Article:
There is no doubt at all that Palm Sunday was one of the most emotion filled days of history. Jesus wept on other occasions, but his tears here say something different. Jesus wept at the tomb of Lazarus, and revealed his sympathetic understanding of what people must endure in facing the tragedies of life. Jesus wept in the Garden of Gethsemane and revealed his own full humanity. He was not merely playing a role. He actually bore the burden of suffering humanity. Jesus sweat drops of blood. He learned from personal experience what it is like to bear a crushing burden.
There is a great deal being written today about the psychosomatic. Psycho meaning mind, and soma meaning body. When a man suffers in body because of a mental or emotional burden it is called a psychosomatic illness. This is a modern term, but the experience is as old as man, and Jesus experienced it in Gethsemane. His sweating drops of blood was psychosomatic. There was nothing wrong with his pores or his arteries or his blood. There was no physical problem. He sweat blood because of the terrific mental and emotion burden he bore.
Remember this when you flippantly say to someone, "It's all in your head." It was all in the head of Christ as well, but nothing can be more real than a mental or emotional burden. Whenever you begin to think lightly of the problems of the mind and emotions, you had better sing again, "Lest I forget Gethsemane, lest I forget thine agony...lead me to Calvary." The tears of Jesus tell us that emotion is natural and ought to be a part of the normal healthy person. Our particular culture does not encourage, but rather discourages the stronger sex from exhibiting his emotion in tears. This was not so in Biblical times, for great men like David, Peter, and Paul wept.
Tears are the silent but eloquent language of the soul. They can communicate what words cannot. Emotions are a language of their own, and speak on a level easy to understand. A group of children who were deaf mutes once took part in a reception of King Edward of England, and they did so by marching before him with a banner which read, "We cannot shout, we cannot sing, but we can love our gracious king." What king would not rather have the tribute of their silent emotion than the blare of trumpets and the boom of cannon? Words and noise can be cheap, but emotion is an expression of the real person. Jesus said with his tears more than any lecture could communicate. Jesus was saying, I see something that no one else sees. I see as God, and, therefore, I weep as man. He saw the future as it was going to be, and not as he wished it to be, and not as the circumstances would suggest it was to be.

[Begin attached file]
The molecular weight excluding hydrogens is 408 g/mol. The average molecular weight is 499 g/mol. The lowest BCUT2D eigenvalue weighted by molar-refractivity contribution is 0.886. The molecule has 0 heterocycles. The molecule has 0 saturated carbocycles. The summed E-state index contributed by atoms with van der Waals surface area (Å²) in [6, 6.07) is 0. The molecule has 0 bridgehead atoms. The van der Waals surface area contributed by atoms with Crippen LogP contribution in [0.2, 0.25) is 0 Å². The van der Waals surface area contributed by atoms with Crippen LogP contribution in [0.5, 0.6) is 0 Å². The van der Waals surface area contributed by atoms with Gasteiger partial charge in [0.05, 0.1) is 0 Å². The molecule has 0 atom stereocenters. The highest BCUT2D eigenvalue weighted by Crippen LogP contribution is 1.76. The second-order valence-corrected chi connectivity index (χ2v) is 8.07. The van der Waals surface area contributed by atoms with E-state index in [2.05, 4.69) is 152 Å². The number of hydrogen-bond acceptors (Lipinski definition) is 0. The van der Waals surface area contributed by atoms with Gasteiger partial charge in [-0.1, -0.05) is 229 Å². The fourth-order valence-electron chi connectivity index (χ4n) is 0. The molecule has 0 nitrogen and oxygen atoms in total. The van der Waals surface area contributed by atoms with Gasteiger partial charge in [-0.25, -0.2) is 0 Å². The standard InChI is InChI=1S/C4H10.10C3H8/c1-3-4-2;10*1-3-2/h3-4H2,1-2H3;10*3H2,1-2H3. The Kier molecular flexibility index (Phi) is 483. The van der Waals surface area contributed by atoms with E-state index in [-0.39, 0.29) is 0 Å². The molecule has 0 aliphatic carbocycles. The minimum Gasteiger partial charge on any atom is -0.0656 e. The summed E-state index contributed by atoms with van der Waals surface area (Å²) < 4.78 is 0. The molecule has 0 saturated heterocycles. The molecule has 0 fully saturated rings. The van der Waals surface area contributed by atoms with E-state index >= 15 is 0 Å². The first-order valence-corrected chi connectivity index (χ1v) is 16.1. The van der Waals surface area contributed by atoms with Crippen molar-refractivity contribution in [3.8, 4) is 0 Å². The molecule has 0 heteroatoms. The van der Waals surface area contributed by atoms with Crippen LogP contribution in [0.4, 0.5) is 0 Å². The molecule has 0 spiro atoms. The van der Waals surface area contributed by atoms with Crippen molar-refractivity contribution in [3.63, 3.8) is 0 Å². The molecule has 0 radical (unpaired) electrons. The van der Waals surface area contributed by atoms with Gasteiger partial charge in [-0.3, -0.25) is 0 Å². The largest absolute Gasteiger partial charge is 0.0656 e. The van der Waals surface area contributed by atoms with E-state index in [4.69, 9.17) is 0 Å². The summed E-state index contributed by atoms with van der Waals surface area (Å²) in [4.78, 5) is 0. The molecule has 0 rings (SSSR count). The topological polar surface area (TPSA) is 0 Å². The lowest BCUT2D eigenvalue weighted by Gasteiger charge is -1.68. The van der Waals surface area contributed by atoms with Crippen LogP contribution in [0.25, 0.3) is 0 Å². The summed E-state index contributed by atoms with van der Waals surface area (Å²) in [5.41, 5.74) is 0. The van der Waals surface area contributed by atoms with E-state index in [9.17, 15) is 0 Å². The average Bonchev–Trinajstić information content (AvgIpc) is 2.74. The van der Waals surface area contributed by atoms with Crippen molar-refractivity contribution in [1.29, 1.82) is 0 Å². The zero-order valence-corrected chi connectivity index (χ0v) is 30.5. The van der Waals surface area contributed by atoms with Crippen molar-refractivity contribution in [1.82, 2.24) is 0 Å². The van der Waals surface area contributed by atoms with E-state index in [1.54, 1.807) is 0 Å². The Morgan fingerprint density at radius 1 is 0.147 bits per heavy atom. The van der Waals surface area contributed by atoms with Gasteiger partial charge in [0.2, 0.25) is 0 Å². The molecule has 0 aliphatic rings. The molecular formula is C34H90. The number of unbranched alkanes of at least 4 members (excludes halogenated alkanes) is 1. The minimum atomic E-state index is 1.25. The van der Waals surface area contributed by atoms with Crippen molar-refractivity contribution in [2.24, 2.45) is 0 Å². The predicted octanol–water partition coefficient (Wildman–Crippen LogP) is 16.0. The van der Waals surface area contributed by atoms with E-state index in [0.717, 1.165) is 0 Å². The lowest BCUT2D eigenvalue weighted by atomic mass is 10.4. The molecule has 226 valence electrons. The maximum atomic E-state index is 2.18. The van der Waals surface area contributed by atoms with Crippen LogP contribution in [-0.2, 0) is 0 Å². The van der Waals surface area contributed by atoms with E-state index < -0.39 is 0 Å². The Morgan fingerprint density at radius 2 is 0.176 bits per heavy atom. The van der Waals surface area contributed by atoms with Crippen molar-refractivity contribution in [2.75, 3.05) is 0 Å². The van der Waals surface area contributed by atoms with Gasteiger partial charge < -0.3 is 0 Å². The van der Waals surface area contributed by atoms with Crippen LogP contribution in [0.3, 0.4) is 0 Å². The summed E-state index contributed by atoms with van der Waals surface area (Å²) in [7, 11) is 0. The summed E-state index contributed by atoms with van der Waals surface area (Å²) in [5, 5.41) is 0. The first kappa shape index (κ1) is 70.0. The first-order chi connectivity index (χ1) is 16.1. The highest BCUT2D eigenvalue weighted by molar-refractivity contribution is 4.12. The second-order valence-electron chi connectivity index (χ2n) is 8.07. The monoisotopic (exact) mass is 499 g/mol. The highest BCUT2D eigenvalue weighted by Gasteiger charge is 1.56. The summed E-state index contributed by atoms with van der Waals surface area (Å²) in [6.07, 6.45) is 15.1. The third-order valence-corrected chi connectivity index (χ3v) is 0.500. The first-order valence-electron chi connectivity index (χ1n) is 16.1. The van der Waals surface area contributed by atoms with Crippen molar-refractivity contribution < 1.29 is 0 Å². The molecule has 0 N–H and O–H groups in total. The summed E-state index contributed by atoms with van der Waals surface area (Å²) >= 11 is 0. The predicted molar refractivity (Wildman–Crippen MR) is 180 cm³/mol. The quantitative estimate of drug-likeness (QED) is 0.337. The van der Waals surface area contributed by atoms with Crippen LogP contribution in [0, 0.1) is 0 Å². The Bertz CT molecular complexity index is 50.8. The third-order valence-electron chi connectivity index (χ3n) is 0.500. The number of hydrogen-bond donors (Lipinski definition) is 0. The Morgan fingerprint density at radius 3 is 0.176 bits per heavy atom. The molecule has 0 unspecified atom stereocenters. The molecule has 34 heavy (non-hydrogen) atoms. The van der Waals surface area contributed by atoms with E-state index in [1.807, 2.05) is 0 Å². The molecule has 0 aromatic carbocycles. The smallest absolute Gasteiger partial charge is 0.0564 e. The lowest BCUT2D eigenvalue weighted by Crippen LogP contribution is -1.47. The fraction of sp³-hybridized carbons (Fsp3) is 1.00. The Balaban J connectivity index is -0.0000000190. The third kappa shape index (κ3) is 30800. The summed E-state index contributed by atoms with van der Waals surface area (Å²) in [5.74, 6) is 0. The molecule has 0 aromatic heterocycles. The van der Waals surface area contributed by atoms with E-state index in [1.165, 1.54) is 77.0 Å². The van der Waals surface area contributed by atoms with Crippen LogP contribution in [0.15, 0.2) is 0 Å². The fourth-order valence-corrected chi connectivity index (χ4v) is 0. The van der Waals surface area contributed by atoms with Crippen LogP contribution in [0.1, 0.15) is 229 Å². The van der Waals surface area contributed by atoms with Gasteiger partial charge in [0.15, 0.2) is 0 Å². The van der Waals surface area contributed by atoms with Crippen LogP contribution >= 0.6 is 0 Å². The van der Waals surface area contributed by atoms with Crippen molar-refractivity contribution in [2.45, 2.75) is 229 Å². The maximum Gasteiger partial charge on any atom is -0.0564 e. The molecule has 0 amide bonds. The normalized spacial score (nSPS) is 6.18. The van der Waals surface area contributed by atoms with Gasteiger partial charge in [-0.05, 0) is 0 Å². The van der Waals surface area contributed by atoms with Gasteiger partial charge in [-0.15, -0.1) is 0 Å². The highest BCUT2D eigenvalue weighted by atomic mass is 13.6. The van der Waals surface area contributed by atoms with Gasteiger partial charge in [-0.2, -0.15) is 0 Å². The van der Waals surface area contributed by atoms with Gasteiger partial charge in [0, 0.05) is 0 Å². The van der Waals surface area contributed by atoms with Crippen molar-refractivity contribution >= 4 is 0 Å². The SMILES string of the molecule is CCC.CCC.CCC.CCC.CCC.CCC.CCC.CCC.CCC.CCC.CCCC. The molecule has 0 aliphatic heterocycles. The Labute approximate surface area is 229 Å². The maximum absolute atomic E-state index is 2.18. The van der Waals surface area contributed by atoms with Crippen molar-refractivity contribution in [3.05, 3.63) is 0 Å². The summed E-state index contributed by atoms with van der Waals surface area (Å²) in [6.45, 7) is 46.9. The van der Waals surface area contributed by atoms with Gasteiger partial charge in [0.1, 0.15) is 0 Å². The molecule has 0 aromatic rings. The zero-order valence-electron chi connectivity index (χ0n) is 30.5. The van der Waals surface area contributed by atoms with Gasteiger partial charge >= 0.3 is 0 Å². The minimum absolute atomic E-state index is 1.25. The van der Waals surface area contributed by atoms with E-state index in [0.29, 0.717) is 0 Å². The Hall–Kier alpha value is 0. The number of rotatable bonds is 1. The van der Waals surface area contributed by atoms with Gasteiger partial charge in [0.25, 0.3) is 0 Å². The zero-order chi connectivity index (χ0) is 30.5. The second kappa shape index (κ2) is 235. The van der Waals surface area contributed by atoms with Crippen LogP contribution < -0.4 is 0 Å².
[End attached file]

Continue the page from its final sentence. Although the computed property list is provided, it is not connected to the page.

Jesus saw that in spite of all the enthusiasm to exalt him to the throne of Israel, he would be exalted instead to the cross. He knew the leaders of Israel would reject and crucify him, and he knew that the result would be the destruction of Jerusalem, and the end of Judaism as it had been. What Jesus saw was literally fulfilled in 70 A. D. about 40 years after this triumphant entry. The tears of the king tell us he is a king who does not take lightly the loss of his people. He knows they will reject him, but he cannot accept this fact without deep emotion. Jesus was no stone-hearted, flint faced stoic who could look upon the tragic side of life and be unmoved. He broke down and wept. He cared that men would parish, and he loved those who despised him. He did not limit his love to those shouting, "Hosanna to the king of David." He loved equally those blind Pharisees, and he wept for them who would lead his people into the ditch of destruction.